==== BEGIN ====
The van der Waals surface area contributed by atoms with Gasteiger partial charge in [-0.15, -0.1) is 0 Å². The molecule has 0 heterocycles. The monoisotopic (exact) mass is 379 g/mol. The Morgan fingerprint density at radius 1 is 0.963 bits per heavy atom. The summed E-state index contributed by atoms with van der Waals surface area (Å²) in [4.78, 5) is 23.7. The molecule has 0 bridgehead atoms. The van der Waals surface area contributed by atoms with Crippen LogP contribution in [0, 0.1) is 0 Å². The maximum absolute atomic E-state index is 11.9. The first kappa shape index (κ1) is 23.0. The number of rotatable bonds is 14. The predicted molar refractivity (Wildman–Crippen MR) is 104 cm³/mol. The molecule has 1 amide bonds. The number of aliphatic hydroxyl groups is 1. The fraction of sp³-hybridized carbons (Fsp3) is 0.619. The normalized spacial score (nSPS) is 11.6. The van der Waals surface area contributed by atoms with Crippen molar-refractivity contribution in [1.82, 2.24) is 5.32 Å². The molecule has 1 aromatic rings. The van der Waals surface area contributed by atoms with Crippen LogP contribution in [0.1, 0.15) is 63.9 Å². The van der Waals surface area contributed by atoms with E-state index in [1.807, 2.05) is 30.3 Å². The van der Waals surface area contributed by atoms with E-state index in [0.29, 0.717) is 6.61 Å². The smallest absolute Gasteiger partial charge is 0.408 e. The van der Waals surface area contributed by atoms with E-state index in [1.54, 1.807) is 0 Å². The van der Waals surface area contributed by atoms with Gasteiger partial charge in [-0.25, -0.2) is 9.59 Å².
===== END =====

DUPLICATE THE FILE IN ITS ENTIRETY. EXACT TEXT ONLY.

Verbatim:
The van der Waals surface area contributed by atoms with Gasteiger partial charge in [-0.15, -0.1) is 0 Å². The molecule has 0 heterocycles. The monoisotopic (exact) mass is 379 g/mol. The Morgan fingerprint density at radius 1 is 0.963 bits per heavy atom. The summed E-state index contributed by atoms with van der Waals surface area (Å²) in [4.78, 5) is 23.7. The molecule has 0 bridgehead atoms. The van der Waals surface area contributed by atoms with Crippen LogP contribution in [0, 0.1) is 0 Å². The maximum absolute atomic E-state index is 11.9. The first kappa shape index (κ1) is 23.0. The number of rotatable bonds is 14. The predicted molar refractivity (Wildman–Crippen MR) is 104 cm³/mol. The molecule has 1 amide bonds. The number of aliphatic hydroxyl groups is 1. The fraction of sp³-hybridized carbons (Fsp3) is 0.619. The normalized spacial score (nSPS) is 11.6. The van der Waals surface area contributed by atoms with Crippen molar-refractivity contribution in [1.82, 2.24) is 5.32 Å². The molecule has 1 aromatic rings. The van der Waals surface area contributed by atoms with Crippen LogP contribution in [0.1, 0.15) is 63.9 Å². The van der Waals surface area contributed by atoms with E-state index in [1.807, 2.05) is 30.3 Å². The van der Waals surface area contributed by atoms with E-state index in [0.29, 0.717) is 6.61 Å². The smallest absolute Gasteiger partial charge is 0.408 e. The van der Waals surface area contributed by atoms with E-state index in [1.54, 1.807) is 0 Å². The van der Waals surface area contributed by atoms with Gasteiger partial charge in [-0.25, -0.2) is 9.59 Å².